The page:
Despite major hurdles from the recent calendar change, Tom LaDuke will visit the campus as Artist in Residence beginning with his exhibit opening in the Art Gallery on Feb. 20.

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“[LaDuke] does extraordinary refined work in both painting and sculpture. It is work which is marked by extraordinary degree of technical virtuosity,” said Joseph Futtner, interim dean of visual arts and media studies.

The artist in resident program has been successful in the past, especially the last one with  Abelardo Morrell according to an article from March 18.

Many remarked on LaDuke’s unconventional materials used in his works

“He uses a very unusual collision of materials that one would not expect in an artwork,” said Futtner.

“If you look at the individual images on his site, what you will see is a highly naturalistic rendition of some animal form or object, very often understood in a very different direction when you see the listing of the materials used to make that work. It’s that kind of interesting play on your expectations vs. what LaDuke delivers that I think is part of the reward of his creative effort.”

Brian Tucker, director of the art gallery, is also well aware of LaDuke’s method.

“He made a piece that was a veil, a thin veil made up of eyelash hairs in the exact pattern of cracks in some particular Renaissance painting,” said Tucker. “The kind of dedication to bringing into existence such a precise record of such ephemeral a thing as the cracks in a painting is extraordinary.”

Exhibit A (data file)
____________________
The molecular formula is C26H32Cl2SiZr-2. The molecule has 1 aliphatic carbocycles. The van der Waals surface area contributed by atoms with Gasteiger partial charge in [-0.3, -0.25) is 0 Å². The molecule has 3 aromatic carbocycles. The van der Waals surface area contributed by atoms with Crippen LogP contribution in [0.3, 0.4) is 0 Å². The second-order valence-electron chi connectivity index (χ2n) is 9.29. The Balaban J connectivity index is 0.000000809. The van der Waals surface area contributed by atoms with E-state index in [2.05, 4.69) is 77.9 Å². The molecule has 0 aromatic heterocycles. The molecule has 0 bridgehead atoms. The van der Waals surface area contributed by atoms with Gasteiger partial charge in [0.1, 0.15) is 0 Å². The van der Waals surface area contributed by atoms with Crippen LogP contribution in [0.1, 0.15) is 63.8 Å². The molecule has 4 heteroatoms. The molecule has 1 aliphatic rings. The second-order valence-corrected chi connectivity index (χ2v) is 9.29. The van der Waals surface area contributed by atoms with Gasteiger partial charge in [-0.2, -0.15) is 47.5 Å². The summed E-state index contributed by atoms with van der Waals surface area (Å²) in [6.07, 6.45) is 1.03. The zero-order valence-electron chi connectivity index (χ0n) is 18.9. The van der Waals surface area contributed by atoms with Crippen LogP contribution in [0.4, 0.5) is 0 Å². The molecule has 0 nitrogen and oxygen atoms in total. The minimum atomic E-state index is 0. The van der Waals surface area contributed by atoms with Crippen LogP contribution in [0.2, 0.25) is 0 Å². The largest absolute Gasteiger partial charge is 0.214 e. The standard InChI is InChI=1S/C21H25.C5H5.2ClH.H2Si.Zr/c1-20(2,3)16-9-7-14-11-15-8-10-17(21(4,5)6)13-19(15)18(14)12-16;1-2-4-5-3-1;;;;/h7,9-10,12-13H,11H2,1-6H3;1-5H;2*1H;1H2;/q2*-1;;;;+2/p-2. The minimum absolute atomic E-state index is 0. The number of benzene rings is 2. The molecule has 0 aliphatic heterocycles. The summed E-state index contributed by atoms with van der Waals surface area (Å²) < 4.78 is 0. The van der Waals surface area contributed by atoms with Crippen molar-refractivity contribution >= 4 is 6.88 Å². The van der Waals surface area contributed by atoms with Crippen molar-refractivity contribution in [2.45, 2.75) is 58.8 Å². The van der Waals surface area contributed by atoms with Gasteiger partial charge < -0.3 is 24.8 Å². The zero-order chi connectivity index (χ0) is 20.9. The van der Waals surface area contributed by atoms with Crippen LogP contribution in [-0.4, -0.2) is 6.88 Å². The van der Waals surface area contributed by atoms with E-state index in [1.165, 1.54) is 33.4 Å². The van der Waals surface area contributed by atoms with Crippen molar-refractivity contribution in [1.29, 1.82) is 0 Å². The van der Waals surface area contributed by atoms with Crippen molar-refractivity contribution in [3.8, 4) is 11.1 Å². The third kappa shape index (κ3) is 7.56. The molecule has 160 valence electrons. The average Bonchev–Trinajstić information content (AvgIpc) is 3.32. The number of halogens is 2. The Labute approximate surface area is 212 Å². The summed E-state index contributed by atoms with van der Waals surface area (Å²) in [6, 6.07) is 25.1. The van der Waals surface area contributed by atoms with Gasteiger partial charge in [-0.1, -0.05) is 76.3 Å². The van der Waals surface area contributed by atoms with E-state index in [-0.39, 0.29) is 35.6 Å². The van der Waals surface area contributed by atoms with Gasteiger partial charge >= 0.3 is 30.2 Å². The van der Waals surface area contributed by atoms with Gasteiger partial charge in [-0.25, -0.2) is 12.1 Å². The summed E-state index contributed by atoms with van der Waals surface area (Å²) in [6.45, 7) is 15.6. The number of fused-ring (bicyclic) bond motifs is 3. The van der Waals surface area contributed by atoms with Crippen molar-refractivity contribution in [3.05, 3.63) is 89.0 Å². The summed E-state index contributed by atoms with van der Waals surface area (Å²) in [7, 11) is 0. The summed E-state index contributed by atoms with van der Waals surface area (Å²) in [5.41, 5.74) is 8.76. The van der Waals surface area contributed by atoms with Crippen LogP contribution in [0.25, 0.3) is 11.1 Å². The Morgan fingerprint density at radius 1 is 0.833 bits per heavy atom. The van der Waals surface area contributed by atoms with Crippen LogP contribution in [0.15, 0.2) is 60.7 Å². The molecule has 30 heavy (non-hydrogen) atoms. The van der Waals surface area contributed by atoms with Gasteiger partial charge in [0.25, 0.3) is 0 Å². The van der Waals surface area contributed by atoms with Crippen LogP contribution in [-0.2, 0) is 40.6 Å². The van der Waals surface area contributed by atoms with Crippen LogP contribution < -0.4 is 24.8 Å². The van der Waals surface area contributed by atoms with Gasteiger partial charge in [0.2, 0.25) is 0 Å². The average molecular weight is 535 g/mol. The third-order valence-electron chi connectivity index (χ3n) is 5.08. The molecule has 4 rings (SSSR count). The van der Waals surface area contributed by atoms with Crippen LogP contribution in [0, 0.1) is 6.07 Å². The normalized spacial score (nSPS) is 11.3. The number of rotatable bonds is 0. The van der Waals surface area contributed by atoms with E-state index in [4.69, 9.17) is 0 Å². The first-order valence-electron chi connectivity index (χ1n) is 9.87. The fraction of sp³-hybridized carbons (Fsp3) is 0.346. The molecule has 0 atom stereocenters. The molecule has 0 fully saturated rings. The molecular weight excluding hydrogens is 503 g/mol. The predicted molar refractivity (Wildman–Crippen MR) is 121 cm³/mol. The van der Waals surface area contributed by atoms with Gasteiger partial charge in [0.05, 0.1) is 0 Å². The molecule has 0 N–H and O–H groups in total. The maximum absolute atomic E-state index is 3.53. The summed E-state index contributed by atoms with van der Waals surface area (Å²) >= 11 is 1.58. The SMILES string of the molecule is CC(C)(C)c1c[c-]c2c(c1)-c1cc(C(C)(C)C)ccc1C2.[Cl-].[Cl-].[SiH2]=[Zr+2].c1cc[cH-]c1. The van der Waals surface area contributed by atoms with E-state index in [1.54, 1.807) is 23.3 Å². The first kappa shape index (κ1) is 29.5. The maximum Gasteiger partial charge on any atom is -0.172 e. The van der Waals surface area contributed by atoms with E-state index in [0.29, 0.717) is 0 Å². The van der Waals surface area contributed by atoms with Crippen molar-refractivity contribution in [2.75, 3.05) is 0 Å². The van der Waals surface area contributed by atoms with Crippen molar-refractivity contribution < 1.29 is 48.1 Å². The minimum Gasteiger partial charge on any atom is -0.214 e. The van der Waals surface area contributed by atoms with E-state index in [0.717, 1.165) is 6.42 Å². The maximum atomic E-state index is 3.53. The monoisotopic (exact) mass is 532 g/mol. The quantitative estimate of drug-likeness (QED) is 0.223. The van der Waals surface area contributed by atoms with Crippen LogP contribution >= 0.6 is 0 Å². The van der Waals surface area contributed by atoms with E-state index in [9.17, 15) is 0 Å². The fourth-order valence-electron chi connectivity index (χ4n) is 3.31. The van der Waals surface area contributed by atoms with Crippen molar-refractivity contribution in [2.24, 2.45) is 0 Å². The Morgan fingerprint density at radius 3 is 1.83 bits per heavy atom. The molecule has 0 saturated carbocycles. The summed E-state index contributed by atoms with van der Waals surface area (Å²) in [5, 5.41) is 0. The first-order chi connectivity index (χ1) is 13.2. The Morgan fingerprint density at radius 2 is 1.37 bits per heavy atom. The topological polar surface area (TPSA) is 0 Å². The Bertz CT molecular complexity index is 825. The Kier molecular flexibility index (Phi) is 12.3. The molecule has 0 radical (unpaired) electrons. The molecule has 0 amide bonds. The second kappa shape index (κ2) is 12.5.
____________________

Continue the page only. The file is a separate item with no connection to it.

Melanie Willhide, photography instructor, was part of the selection committee.

“We were also looking for someone local this year and somebody who also had a bit of mixed media involvement because we had a photographer last year and [LaDuke is] primarily a sculptor and a painter,” she said.

According to LaDuke’s biography at he received a bachelor in fine arts from nearby CSU Fullerton.

In a first for the artist in residence program, the gallery exhibit will open long before the artist begins his residency week on March 18 to accommodate the new schedule after the elimination of winter session.

“It’s a very different calendar and has required that we do a major reshuffling,” said Futtner. “He’ll have the residency but that will not coincide directly with the exhibition of his work and in some ways that’s a little bit of a departure.”

It was hard, said Willhide.  “We made it work but it was definitely really difficult.”

“I think that’s he’s going to be a really wonderful artist in residence. He’s going to be an intense as well as generous person for our school to work with,” said Tucker.

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